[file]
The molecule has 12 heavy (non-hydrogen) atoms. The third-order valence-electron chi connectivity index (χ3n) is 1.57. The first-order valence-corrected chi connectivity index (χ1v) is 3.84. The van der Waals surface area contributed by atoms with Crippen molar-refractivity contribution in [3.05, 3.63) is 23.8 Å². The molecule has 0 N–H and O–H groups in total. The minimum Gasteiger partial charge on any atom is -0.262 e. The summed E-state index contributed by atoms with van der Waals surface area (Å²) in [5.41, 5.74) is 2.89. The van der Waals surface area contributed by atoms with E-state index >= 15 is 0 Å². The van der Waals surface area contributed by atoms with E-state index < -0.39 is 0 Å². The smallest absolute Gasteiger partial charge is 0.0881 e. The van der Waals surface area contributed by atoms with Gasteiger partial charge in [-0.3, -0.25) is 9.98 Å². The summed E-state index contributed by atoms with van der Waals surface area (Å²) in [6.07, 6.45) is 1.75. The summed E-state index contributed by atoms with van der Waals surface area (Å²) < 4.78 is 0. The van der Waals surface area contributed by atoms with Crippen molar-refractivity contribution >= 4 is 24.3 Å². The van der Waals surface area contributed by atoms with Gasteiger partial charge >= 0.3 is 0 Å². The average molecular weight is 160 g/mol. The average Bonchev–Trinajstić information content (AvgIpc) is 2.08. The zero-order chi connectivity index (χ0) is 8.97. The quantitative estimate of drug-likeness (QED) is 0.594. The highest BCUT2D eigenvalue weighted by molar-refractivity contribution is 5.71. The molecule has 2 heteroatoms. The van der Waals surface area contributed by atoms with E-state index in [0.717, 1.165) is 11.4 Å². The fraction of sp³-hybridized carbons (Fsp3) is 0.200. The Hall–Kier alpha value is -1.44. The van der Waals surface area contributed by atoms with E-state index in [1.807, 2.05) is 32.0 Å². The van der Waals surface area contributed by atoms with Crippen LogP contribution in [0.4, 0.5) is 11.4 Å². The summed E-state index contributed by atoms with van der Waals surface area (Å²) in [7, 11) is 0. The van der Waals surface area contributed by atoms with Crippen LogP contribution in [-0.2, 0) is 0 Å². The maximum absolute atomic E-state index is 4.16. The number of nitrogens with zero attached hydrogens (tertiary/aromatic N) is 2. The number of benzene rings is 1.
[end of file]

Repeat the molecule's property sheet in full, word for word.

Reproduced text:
The molecule has 12 heavy (non-hydrogen) atoms. The third-order valence-electron chi connectivity index (χ3n) is 1.57. The first-order valence-corrected chi connectivity index (χ1v) is 3.84. The van der Waals surface area contributed by atoms with Crippen molar-refractivity contribution in [3.05, 3.63) is 23.8 Å². The molecule has 0 N–H and O–H groups in total. The minimum Gasteiger partial charge on any atom is -0.262 e. The summed E-state index contributed by atoms with van der Waals surface area (Å²) in [5.41, 5.74) is 2.89. The van der Waals surface area contributed by atoms with E-state index >= 15 is 0 Å². The van der Waals surface area contributed by atoms with E-state index < -0.39 is 0 Å². The smallest absolute Gasteiger partial charge is 0.0881 e. The van der Waals surface area contributed by atoms with Gasteiger partial charge in [-0.3, -0.25) is 9.98 Å². The summed E-state index contributed by atoms with van der Waals surface area (Å²) in [6.07, 6.45) is 1.75. The summed E-state index contributed by atoms with van der Waals surface area (Å²) < 4.78 is 0. The van der Waals surface area contributed by atoms with Crippen molar-refractivity contribution >= 4 is 24.3 Å². The van der Waals surface area contributed by atoms with Gasteiger partial charge >= 0.3 is 0 Å². The average molecular weight is 160 g/mol. The average Bonchev–Trinajstić information content (AvgIpc) is 2.08. The zero-order chi connectivity index (χ0) is 8.97. The quantitative estimate of drug-likeness (QED) is 0.594. The highest BCUT2D eigenvalue weighted by molar-refractivity contribution is 5.71. The molecule has 2 heteroatoms. The van der Waals surface area contributed by atoms with E-state index in [0.717, 1.165) is 11.4 Å². The fraction of sp³-hybridized carbons (Fsp3) is 0.200. The Hall–Kier alpha value is -1.44. The van der Waals surface area contributed by atoms with E-state index in [1.807, 2.05) is 32.0 Å². The van der Waals surface area contributed by atoms with Crippen LogP contribution in [0.4, 0.5) is 11.4 Å². The summed E-state index contributed by atoms with van der Waals surface area (Å²) in [7, 11) is 0. The van der Waals surface area contributed by atoms with Crippen LogP contribution in [-0.2, 0) is 0 Å². The maximum absolute atomic E-state index is 4.16. The number of nitrogens with zero attached hydrogens (tertiary/aromatic N) is 2. The number of benzene rings is 1.